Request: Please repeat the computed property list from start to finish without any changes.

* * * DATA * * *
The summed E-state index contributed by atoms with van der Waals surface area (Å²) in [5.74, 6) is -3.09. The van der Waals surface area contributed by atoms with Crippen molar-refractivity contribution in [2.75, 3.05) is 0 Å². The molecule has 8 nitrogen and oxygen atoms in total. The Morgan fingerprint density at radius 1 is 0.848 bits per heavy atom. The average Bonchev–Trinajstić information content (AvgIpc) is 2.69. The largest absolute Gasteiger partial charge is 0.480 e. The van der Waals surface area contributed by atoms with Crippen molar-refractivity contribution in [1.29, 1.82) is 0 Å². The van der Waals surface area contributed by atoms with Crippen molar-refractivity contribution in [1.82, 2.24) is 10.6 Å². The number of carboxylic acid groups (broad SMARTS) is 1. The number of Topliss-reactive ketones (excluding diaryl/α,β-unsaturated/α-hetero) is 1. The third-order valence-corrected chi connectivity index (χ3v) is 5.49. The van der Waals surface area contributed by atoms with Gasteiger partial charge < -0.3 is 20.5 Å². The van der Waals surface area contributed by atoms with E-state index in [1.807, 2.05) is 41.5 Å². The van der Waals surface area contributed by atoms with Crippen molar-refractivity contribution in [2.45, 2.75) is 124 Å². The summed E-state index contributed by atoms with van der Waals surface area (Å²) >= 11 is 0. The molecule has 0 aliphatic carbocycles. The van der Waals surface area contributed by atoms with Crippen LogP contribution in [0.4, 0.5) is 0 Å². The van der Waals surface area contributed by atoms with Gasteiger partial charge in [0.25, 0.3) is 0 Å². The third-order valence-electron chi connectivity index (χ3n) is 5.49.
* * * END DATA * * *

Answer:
The summed E-state index contributed by atoms with van der Waals surface area (Å²) in [5.74, 6) is -3.09. The van der Waals surface area contributed by atoms with Crippen molar-refractivity contribution in [2.75, 3.05) is 0 Å². The molecule has 8 nitrogen and oxygen atoms in total. The Morgan fingerprint density at radius 1 is 0.848 bits per heavy atom. The average Bonchev–Trinajstić information content (AvgIpc) is 2.69. The largest absolute Gasteiger partial charge is 0.480 e. The van der Waals surface area contributed by atoms with Crippen molar-refractivity contribution in [1.29, 1.82) is 0 Å². The van der Waals surface area contributed by atoms with Crippen molar-refractivity contribution in [1.82, 2.24) is 10.6 Å². The number of carboxylic acid groups (broad SMARTS) is 1. The number of Topliss-reactive ketones (excluding diaryl/α,β-unsaturated/α-hetero) is 1. The third-order valence-corrected chi connectivity index (χ3v) is 5.49. The van der Waals surface area contributed by atoms with Gasteiger partial charge < -0.3 is 20.5 Å². The van der Waals surface area contributed by atoms with E-state index in [1.807, 2.05) is 41.5 Å². The van der Waals surface area contributed by atoms with Crippen molar-refractivity contribution in [2.45, 2.75) is 124 Å². The summed E-state index contributed by atoms with van der Waals surface area (Å²) >= 11 is 0. The molecule has 0 aliphatic carbocycles. The van der Waals surface area contributed by atoms with Crippen LogP contribution in [0.4, 0.5) is 0 Å². The van der Waals surface area contributed by atoms with Gasteiger partial charge in [0.25, 0.3) is 0 Å². The third-order valence-electron chi connectivity index (χ3n) is 5.49.